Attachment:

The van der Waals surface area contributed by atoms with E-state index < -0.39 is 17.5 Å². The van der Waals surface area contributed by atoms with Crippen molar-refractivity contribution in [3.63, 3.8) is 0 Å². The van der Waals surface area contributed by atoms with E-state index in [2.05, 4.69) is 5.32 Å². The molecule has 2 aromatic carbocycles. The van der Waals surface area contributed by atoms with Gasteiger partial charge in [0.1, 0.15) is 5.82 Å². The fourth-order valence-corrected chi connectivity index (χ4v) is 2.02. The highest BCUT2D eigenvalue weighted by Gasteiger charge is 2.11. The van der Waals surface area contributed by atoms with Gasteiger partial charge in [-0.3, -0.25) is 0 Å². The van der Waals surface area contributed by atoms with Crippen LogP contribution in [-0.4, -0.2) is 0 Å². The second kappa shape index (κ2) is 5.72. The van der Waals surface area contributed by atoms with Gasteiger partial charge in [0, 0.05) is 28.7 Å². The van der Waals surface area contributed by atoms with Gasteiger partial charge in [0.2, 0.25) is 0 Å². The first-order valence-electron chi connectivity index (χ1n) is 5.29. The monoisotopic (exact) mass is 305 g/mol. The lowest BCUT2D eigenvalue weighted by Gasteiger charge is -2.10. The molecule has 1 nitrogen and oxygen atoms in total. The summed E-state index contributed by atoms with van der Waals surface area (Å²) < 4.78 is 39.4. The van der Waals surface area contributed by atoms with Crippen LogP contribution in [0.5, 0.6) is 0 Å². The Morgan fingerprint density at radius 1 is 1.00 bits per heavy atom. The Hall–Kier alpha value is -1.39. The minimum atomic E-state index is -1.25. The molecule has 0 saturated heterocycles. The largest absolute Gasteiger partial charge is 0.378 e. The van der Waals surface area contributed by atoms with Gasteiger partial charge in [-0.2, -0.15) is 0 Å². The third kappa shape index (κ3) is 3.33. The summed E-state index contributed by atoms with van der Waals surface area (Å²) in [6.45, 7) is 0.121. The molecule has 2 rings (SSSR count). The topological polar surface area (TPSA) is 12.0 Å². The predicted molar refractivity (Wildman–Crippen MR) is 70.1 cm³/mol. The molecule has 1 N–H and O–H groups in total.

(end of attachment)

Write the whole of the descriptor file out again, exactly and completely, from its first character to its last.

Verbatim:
The van der Waals surface area contributed by atoms with E-state index < -0.39 is 17.5 Å². The van der Waals surface area contributed by atoms with Crippen molar-refractivity contribution in [3.63, 3.8) is 0 Å². The van der Waals surface area contributed by atoms with E-state index in [2.05, 4.69) is 5.32 Å². The molecule has 2 aromatic carbocycles. The van der Waals surface area contributed by atoms with Gasteiger partial charge in [0.1, 0.15) is 5.82 Å². The fourth-order valence-corrected chi connectivity index (χ4v) is 2.02. The highest BCUT2D eigenvalue weighted by Gasteiger charge is 2.11. The van der Waals surface area contributed by atoms with Gasteiger partial charge in [-0.3, -0.25) is 0 Å². The van der Waals surface area contributed by atoms with Crippen LogP contribution in [-0.4, -0.2) is 0 Å². The second kappa shape index (κ2) is 5.72. The van der Waals surface area contributed by atoms with Gasteiger partial charge in [0, 0.05) is 28.7 Å². The van der Waals surface area contributed by atoms with Gasteiger partial charge in [0.2, 0.25) is 0 Å². The first-order valence-electron chi connectivity index (χ1n) is 5.29. The monoisotopic (exact) mass is 305 g/mol. The lowest BCUT2D eigenvalue weighted by Gasteiger charge is -2.10. The molecule has 1 nitrogen and oxygen atoms in total. The summed E-state index contributed by atoms with van der Waals surface area (Å²) < 4.78 is 39.4. The van der Waals surface area contributed by atoms with Crippen LogP contribution in [0.5, 0.6) is 0 Å². The Morgan fingerprint density at radius 1 is 1.00 bits per heavy atom. The Hall–Kier alpha value is -1.39. The minimum atomic E-state index is -1.25. The molecule has 0 saturated heterocycles. The largest absolute Gasteiger partial charge is 0.378 e. The van der Waals surface area contributed by atoms with Gasteiger partial charge in [-0.2, -0.15) is 0 Å². The third kappa shape index (κ3) is 3.33. The summed E-state index contributed by atoms with van der Waals surface area (Å²) in [6.45, 7) is 0.121. The molecule has 2 rings (SSSR count). The topological polar surface area (TPSA) is 12.0 Å². The predicted molar refractivity (Wildman–Crippen MR) is 70.1 cm³/mol. The molecule has 1 N–H and O–H groups in total.